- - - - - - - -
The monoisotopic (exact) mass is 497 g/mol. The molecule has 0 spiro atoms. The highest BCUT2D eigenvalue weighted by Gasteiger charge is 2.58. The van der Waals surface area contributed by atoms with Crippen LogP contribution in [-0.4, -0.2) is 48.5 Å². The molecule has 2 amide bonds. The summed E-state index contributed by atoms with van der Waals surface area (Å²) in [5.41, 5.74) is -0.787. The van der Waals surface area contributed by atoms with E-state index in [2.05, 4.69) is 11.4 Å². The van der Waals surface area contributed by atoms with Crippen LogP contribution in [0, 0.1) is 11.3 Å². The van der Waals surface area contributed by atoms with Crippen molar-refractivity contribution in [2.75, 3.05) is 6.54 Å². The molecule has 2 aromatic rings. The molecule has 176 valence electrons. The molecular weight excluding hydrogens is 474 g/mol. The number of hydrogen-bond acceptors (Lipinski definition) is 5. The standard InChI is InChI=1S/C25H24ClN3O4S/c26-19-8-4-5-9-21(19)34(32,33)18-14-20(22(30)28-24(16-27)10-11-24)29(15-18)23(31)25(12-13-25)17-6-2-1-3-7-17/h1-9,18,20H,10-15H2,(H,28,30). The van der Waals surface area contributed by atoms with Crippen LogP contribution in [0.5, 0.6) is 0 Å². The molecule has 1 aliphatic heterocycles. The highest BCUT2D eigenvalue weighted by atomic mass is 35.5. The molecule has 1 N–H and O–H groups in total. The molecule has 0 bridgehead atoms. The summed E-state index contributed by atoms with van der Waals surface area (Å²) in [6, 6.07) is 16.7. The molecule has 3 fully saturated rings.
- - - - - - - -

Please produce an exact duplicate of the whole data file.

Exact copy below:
The monoisotopic (exact) mass is 497 g/mol. The molecule has 0 spiro atoms. The highest BCUT2D eigenvalue weighted by Gasteiger charge is 2.58. The van der Waals surface area contributed by atoms with Crippen LogP contribution in [-0.4, -0.2) is 48.5 Å². The molecule has 2 amide bonds. The summed E-state index contributed by atoms with van der Waals surface area (Å²) in [5.41, 5.74) is -0.787. The van der Waals surface area contributed by atoms with E-state index in [2.05, 4.69) is 11.4 Å². The van der Waals surface area contributed by atoms with Crippen LogP contribution in [0, 0.1) is 11.3 Å². The van der Waals surface area contributed by atoms with Crippen molar-refractivity contribution in [2.75, 3.05) is 6.54 Å². The molecule has 2 aromatic rings. The molecule has 176 valence electrons. The molecular weight excluding hydrogens is 474 g/mol. The number of hydrogen-bond acceptors (Lipinski definition) is 5. The standard InChI is InChI=1S/C25H24ClN3O4S/c26-19-8-4-5-9-21(19)34(32,33)18-14-20(22(30)28-24(16-27)10-11-24)29(15-18)23(31)25(12-13-25)17-6-2-1-3-7-17/h1-9,18,20H,10-15H2,(H,28,30). The van der Waals surface area contributed by atoms with Crippen LogP contribution in [0.5, 0.6) is 0 Å². The molecule has 1 aliphatic heterocycles. The highest BCUT2D eigenvalue weighted by atomic mass is 35.5. The molecule has 1 N–H and O–H groups in total. The molecule has 0 bridgehead atoms. The summed E-state index contributed by atoms with van der Waals surface area (Å²) in [6, 6.07) is 16.7. The molecule has 3 fully saturated rings.